Dr. Larry Brown Addresses College At Convocation

April 06, 2010

Dr. Larry Brown posed a challenge to Mount Union College students in the light of what could be one of the closest Presidential elections ever, as he spoke at the College's convocation on Thursday, September 9, in the Mount Union Theatre.

'I challenge you to have the audaciousness to right the world,' said Brown. 'Be involved, take a stand and follow your beliefs. We need you to get involved in the world, and we need you to care about political justice so that the next generation of men and women that come to this college will not have to read about a world that is characterized by poverty and hunger.'

Brown, director of the Center on Hunger and Poverty at Brandeis University and formerly on the faculty of the Harvard School of Public Health, is the author of several books, including 'Living Hungry in America,' He is a frequent guest on national television programs, such as the 'Today Show' and 'Nightline.'

The Center on Hunger and Poverty promotes policies and activities that improve the lives of low-income children and families, including research and policy analysis and public education initiatives.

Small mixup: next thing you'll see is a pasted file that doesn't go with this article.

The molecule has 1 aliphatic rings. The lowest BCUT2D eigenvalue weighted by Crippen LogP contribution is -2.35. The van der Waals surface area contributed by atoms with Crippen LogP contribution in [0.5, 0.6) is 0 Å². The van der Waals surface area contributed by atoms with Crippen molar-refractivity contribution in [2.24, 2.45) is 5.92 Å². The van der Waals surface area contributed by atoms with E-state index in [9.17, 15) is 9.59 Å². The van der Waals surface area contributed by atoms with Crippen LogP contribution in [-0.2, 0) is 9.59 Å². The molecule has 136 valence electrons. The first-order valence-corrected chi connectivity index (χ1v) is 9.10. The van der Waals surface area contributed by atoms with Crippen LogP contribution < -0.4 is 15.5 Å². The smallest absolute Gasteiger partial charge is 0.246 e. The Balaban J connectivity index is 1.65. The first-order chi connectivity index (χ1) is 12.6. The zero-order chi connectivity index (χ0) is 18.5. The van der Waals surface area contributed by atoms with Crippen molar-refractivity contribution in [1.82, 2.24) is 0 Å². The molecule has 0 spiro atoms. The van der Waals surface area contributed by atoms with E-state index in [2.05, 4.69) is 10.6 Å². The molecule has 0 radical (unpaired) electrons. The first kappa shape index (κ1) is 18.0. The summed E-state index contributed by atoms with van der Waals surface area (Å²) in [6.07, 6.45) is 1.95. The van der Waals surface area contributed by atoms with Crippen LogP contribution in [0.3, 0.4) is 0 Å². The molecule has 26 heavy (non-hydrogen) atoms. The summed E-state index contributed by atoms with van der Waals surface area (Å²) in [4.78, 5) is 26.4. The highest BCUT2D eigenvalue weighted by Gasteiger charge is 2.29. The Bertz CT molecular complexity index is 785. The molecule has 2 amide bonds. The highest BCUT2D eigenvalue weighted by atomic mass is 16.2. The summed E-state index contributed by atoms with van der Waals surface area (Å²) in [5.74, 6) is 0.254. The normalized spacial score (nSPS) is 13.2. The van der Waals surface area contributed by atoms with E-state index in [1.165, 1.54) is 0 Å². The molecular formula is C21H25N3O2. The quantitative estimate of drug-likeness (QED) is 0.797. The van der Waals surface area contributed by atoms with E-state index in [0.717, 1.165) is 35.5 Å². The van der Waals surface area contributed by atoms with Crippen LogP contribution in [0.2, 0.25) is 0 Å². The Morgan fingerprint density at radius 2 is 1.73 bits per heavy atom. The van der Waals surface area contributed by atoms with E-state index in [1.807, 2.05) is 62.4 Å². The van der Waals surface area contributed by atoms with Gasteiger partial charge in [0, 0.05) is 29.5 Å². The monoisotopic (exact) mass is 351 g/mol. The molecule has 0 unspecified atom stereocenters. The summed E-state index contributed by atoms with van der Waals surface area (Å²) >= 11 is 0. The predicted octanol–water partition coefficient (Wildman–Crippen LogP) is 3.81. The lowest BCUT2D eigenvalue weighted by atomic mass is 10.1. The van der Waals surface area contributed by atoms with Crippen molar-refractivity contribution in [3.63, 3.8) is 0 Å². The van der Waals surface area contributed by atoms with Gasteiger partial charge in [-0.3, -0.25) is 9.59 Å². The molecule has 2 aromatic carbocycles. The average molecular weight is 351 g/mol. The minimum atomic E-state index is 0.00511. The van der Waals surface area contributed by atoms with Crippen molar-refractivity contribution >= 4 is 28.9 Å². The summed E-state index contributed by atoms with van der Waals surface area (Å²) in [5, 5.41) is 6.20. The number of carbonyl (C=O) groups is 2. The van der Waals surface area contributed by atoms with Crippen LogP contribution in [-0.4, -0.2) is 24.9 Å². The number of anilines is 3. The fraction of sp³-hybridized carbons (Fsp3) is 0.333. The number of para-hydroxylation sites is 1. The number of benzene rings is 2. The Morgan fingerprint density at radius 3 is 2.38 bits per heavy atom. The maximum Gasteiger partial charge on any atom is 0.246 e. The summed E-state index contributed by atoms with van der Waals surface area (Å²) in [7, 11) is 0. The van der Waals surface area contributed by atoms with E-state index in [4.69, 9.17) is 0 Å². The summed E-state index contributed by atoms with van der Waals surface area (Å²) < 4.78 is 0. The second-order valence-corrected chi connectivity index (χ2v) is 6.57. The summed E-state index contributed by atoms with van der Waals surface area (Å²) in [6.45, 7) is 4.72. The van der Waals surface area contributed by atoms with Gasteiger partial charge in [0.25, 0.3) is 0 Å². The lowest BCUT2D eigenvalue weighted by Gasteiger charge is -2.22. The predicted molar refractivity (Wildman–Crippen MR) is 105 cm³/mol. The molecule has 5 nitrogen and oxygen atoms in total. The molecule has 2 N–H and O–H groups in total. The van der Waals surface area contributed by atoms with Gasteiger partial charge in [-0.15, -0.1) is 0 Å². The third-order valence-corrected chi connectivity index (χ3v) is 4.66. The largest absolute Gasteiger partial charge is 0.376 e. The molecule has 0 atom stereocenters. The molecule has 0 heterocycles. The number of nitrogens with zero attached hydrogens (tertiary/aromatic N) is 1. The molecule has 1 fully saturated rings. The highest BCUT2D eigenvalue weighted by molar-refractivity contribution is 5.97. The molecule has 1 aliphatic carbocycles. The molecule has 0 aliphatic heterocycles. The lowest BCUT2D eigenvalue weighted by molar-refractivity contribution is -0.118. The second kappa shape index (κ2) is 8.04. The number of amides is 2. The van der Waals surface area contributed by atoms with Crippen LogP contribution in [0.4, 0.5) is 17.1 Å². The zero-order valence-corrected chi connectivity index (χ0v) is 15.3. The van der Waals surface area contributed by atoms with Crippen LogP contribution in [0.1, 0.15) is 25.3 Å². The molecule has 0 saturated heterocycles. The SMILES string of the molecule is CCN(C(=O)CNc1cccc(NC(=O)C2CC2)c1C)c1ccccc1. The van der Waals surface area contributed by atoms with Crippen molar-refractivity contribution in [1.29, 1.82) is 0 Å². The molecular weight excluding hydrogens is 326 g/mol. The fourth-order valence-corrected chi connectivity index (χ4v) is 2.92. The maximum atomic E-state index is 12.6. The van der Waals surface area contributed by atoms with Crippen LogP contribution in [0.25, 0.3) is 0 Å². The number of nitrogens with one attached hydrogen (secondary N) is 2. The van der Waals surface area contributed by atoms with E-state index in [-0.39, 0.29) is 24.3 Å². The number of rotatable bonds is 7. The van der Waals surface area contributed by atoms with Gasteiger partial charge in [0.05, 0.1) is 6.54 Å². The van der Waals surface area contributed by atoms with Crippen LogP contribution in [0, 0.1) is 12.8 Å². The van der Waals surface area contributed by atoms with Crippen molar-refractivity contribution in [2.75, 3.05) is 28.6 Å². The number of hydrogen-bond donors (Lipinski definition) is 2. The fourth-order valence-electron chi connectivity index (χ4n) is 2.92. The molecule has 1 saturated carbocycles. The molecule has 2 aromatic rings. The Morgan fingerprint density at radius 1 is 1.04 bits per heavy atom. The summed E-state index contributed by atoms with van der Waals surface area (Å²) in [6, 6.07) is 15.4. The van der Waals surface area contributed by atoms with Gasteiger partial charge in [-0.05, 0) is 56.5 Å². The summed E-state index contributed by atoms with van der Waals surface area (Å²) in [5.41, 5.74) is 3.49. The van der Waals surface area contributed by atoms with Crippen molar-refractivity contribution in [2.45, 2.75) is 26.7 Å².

Today his message was simple.

'It is an outrage to have hunger in the wealthiest nation on earth,' noted Brown.

The staggering facts are that an estimated 35 million United States citizens are experiencing hunger. However another fact that Brown noted was how America produces enough food to feed everyone in the U.S. and the rest of the world. But yet, the wealthiest nation is experiencing more hunger than some poverty stricken third world nations. A lot of this is caused by a social injustice of decreased purchasing power each year as inflation goes up.

'We need to index minimum wage to inflation so people working at low income levels don't see their purchasing power decrease,' said Brown. 'Other answers to fight poverty and hunger in America, besides charity, would be to treat the symptom and another would be to treat the cause. We do not need new bureaucracies or new hunger programs, but simply to strengthen the current programs such as the food stamp and Headstart programs.'

In addition to directing the Center on Hunger and Poverty, he coordinated the Medford Declaration to End Hunger in the U.S., a document endorsed by more than 3,000 leaders of organizations with a combined membership of over 100 million Americans. He also served as chairman of the Physician Task Force on Hunger in America, where he led a team of nationally prominent doctors on field investigations in half of the nation's states during the 1980s. Dr. Brown is immediate past chair of Oxfam America, and he also chaired the medical task force of USA for Africa.

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